Getting The Most From A Fall Raised Bed Garden

Advanced preparation and the right combination of veggies can make for a bumper harvest.

by Susan Brackney
PHOTO: photos by Susan Brackney

Although I have a large, fenced in garden, I wanted to give it—and myself!—a rest this fall. Of course, I also still wanted access to the freshest, home-grown carrots, lettuce, beets and other cool-weather crops.

To that end, I just put in a new raised bed made from reclaimed pallet wood. (For the sake of food safety, I made sure to use only heat-treated wood and finished it with plain flaxseed oil.) The raised bed is close to my house and rain barrels, so I shouldn’t have to work as hard to care for it.

The 16-square-foot space is also small enough that I won’t need to spend hours weeding or cultivating.

Read more: Disassemble pallet wood to save money and resources on your raised bed project! 

Initial Prep

That’s not to say that putting a fall garden in a new raised bed is effortless. Several factors can influence the quality and quantity of produce I’ll be able to coax out of the small space. First, I located it in a spot that gets at least six hours of sun daily.

As important, I’ve taken real pains to keep nibbling critters out. Before I filled the 1-foot-deep bed, I put down a thick layer of cardboard. Then I used landscaping pins to secure two sections of hardware cloth. This should keep burrowing animals from accessing the garden from below.

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To facilitate drainage, next I filled the bottom 5 inches with dead tree branches and dried-out plant stems. (I’d been saving these to shred and add to my compost pile, but I had plenty of extra material.) Then I added a few loads of plain garden soil. After that, I mixed in a couple loads of finished compost.

Although it’s not always easy, I’m no longer relying on peat moss. So, I filled the remaining few inches of my raised bed with a peat-free mix.

The recipe comes from Briana Bosch, owner of Colorado-based Blossom & Branch Farm. It includes four parts Foxfarm Coco Loco Potting Mix, one-and-one-half parts compressed coconut coir fiber, and one-half parts green sand.

Read more: Say goodbye to peat moss with these alternatives.

Choosing My Veggies

Plenty of veggies can tolerate fall’s cooler temperatures. Some of these include beets, broccoli, cabbage, carrots, cauliflower, chard, kale, lettuce, peas, and spinach. And, with fewer insect pests around, fall is a good time to grow some of the trickier ones.

For instance, in the spring, the flea beetles invariably find my broccoli. I’ve had better luck with this particular crop during the fall.

Since the first average frost in my area is still a few months away, time-to-maturity wasn’t too big a factor. I would have enough time to grow most any fall crop. However, I focused on growing vegetables I actually like—especially super-sweet carrots and sugar snap peas.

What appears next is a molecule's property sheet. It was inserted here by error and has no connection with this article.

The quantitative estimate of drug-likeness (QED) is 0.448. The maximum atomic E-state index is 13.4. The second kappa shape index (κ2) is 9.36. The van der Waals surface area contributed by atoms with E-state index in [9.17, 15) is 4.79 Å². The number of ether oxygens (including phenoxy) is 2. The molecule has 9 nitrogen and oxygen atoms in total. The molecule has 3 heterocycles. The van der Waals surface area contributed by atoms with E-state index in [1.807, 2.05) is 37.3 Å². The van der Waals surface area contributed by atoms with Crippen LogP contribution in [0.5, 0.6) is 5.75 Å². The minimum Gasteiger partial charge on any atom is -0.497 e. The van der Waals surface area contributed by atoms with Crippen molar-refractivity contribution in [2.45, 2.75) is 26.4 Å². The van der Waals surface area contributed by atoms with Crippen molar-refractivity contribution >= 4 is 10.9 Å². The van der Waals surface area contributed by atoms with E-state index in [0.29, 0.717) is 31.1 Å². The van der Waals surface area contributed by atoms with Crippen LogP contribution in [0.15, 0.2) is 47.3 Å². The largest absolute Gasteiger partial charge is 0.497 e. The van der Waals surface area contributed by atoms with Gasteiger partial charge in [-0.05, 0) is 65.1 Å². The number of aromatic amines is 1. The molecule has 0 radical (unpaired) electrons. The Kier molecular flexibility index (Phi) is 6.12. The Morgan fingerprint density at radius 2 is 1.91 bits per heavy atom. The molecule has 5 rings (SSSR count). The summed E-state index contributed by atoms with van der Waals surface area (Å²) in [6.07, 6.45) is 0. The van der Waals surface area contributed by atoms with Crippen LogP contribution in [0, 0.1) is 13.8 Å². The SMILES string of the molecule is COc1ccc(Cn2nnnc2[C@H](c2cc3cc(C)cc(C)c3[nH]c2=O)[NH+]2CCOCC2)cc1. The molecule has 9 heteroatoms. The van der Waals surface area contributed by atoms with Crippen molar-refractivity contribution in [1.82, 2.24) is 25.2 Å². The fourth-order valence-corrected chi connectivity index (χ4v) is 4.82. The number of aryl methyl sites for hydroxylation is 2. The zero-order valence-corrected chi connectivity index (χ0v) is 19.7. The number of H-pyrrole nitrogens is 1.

I also chose many cut-and-come-again types, so I can enjoy ongoing harvests of spinach, kale, Swiss chard and assorted lettuces.

Arranging the Space

In deciding what-goes-where, I turned to one of the gardening classics on my bookshelf—Mel Bartholomew’s Square Foot Gardening. The original work is more than 40 years old, but it’s had real staying power.

The author suggests dividing four-by-four beds like mine into 16 1-foot-square sections. Then, he recommends intensively planting each section with specific numbers of plants. In part, the different plants’ growth habits and mature sizes dictate their total number and arrangement per square.

Once filled in, each block of mature plants should be able to shade out potentially competing weeds. This further reduces the need for maintenance.

Since mature broccoli, cabbage and cauliflower plants require more space, these are strictly one-per-square, according to Bartholomew. But, in the case of carrots, radishes and even beets? He suggests planting 16 of these per square—in four rows of four evenly spaced plants.

raised garden bed fall cool weather winter overwinter

120 Plants

To maximize the fall harvest, I planted my 16 blocks in peas, carrots, lettuce, spinach, cabbage, kale, chard and broccoli. (See accompanying image above.) I added a trellis just behind my raised bed to accommodate the sugar snap peas. With proper support, these vines can reach up to 8 feet high.

At eight pea plants per square and four squares in all, that’s 32 pea plants—and a lot of potential peas!

I also allotted three squares for carrots. At 16 carrots per square, that’s 48 carrots. (Not to mention my ability to succession plant more carrots upon harvest.)

The cut-and-come-again portion of the garden includes 12 lettuces, 18 spinach plants, four kale plants, and four Swiss chard plants. (Three squares contain four lettuce plants each. Two squares include nine spinach plants each. And there are two squares which include four kale and four Swiss chard plants, respectively.)

There is also one square for a single cabbage and another for a single broccoli plant. In all, the space fits an impressive 120 plants.

That said, though, I won’t harvest much if deer, birds or rabbits get to my raised bed before it’s established. The fix? I added a few extra supports and topped the whole thing with heavy netting.

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